You missed my point here. My point was that Luke 3.2 calling John the "son of Zacharias" does not require knowledge of Luke 1-2. What I am saying is that people in that culture would generally not need a text to tell them a man's patronymic.
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Re: Marcion's Gospel

Post by Ben C. Smith » Fri Jan 03, 2020 11:36 am

Bernard, you seem to be (unintentionally, I presume) mistaking the nature of the argument I am making (which is essentially the same as that given, say, by Raymond Brown, among many others). The argument is cumulative, for one thing, and each of its separate elements relies upon a slight mismatch between what we might expect if Luke 3-24 was written with awareness of Luke 1-2 and what we actually find in our text. To recap accordingly:
  1. Luke 3.1-2 looks like the beginning of a text, and if we were to have found it at the beginning of some old papyrus in a garbage heap in Oxyrhynchus, nobody would have expected that any text ever preceded it. Contrast this completely fresh start with the first words of Matthew 3.1: "in those days," written with evident awareness of Matthew 1-2.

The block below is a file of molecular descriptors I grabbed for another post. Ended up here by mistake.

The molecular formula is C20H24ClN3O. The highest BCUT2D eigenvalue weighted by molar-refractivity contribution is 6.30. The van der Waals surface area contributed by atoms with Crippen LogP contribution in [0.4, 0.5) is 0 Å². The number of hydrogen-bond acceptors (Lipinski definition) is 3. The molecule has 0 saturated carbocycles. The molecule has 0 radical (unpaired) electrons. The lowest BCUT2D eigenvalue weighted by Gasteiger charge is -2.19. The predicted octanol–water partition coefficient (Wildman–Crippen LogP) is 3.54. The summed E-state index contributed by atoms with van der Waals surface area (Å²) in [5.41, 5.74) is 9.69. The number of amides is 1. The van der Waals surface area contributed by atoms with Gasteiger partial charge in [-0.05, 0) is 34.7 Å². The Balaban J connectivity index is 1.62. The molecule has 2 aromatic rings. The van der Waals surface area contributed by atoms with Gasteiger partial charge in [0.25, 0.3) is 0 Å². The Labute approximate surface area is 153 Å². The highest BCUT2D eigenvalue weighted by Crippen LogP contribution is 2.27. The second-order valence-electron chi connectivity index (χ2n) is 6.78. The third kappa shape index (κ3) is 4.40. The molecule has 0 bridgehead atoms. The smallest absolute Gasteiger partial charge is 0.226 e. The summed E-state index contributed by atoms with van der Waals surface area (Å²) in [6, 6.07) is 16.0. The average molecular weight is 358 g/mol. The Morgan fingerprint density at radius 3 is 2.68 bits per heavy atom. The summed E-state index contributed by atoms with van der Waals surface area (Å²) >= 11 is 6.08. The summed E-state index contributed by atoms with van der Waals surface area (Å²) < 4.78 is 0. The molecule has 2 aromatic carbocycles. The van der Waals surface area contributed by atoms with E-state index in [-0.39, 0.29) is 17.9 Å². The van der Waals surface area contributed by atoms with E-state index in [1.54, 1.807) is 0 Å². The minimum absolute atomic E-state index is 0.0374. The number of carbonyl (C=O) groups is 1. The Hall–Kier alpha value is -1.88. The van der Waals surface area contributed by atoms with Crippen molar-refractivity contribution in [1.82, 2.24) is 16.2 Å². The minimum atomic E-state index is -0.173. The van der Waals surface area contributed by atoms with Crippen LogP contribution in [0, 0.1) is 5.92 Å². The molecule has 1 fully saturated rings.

2. Luke 3.23-38 is not the most expected place for Jesus' genealogy; genealogies are more commonly given in connection with the person's birth or upbringing. It is as if whoever put the genealogy here did not have an infancy narrative to insert it into instead.
  3. Luke 3.2 introduces John with a patronymic, as if he had not yet been introduced in the narrative. Contrast Luke 4.38, which introduces Simon with no patronymic or fanfare whatsoever, despite this being his first mention in the gospel. This lack of introduction is understandable because both "Luke" and his readers already know Simon from the gospel of Mark, at least, as well as from general Christian tradition. John, however, is introduced as if Luke 1-2 did not even exist.